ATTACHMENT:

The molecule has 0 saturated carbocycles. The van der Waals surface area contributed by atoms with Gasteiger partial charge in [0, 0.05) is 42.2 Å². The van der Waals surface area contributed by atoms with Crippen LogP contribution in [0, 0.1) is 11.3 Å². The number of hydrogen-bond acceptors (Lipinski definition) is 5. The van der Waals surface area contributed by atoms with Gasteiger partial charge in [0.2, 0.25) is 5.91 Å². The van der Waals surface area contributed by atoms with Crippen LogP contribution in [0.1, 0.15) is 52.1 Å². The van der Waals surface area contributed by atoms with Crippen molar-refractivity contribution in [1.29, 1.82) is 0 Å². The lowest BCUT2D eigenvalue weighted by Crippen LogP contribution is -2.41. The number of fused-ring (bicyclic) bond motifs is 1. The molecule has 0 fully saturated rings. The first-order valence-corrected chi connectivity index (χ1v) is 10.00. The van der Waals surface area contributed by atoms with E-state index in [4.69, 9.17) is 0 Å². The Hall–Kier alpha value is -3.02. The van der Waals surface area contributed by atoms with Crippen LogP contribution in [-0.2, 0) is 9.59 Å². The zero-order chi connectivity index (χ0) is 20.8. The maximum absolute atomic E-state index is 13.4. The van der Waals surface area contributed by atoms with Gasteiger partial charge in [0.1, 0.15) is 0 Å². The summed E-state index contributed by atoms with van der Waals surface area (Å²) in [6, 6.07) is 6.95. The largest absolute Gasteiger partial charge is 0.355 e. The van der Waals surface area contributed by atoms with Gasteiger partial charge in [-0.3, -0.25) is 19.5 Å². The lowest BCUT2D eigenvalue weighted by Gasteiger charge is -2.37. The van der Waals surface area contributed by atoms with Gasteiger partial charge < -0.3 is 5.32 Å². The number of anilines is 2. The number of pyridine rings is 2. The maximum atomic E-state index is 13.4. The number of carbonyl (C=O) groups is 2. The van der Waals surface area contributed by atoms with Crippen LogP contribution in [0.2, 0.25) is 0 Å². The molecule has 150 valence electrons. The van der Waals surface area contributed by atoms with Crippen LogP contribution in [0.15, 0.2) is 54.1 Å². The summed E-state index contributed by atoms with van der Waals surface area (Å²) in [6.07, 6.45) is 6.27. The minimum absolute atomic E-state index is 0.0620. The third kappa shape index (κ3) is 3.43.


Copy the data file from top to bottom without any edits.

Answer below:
The molecule has 0 saturated carbocycles. The van der Waals surface area contributed by atoms with Gasteiger partial charge in [0, 0.05) is 42.2 Å². The van der Waals surface area contributed by atoms with Crippen LogP contribution in [0, 0.1) is 11.3 Å². The number of hydrogen-bond acceptors (Lipinski definition) is 5. The van der Waals surface area contributed by atoms with Gasteiger partial charge in [0.2, 0.25) is 5.91 Å². The van der Waals surface area contributed by atoms with Crippen LogP contribution in [0.1, 0.15) is 52.1 Å². The van der Waals surface area contributed by atoms with Crippen molar-refractivity contribution in [1.29, 1.82) is 0 Å². The lowest BCUT2D eigenvalue weighted by Crippen LogP contribution is -2.41. The number of fused-ring (bicyclic) bond motifs is 1. The molecule has 0 fully saturated rings. The first-order valence-corrected chi connectivity index (χ1v) is 10.00. The van der Waals surface area contributed by atoms with E-state index in [4.69, 9.17) is 0 Å². The Hall–Kier alpha value is -3.02. The van der Waals surface area contributed by atoms with Crippen LogP contribution in [-0.2, 0) is 9.59 Å². The zero-order chi connectivity index (χ0) is 20.8. The maximum absolute atomic E-state index is 13.4. The van der Waals surface area contributed by atoms with Gasteiger partial charge in [0.1, 0.15) is 0 Å². The summed E-state index contributed by atoms with van der Waals surface area (Å²) in [6, 6.07) is 6.95. The largest absolute Gasteiger partial charge is 0.355 e. The van der Waals surface area contributed by atoms with Gasteiger partial charge in [-0.3, -0.25) is 19.5 Å². The lowest BCUT2D eigenvalue weighted by Gasteiger charge is -2.37. The van der Waals surface area contributed by atoms with Gasteiger partial charge < -0.3 is 5.32 Å². The number of anilines is 2. The number of pyridine rings is 2. The maximum atomic E-state index is 13.4. The number of carbonyl (C=O) groups is 2. The van der Waals surface area contributed by atoms with Crippen LogP contribution in [0.2, 0.25) is 0 Å². The molecule has 150 valence electrons. The van der Waals surface area contributed by atoms with Crippen LogP contribution in [0.15, 0.2) is 54.1 Å². The summed E-state index contributed by atoms with van der Waals surface area (Å²) in [6.07, 6.45) is 6.27. The minimum absolute atomic E-state index is 0.0620. The third kappa shape index (κ3) is 3.43.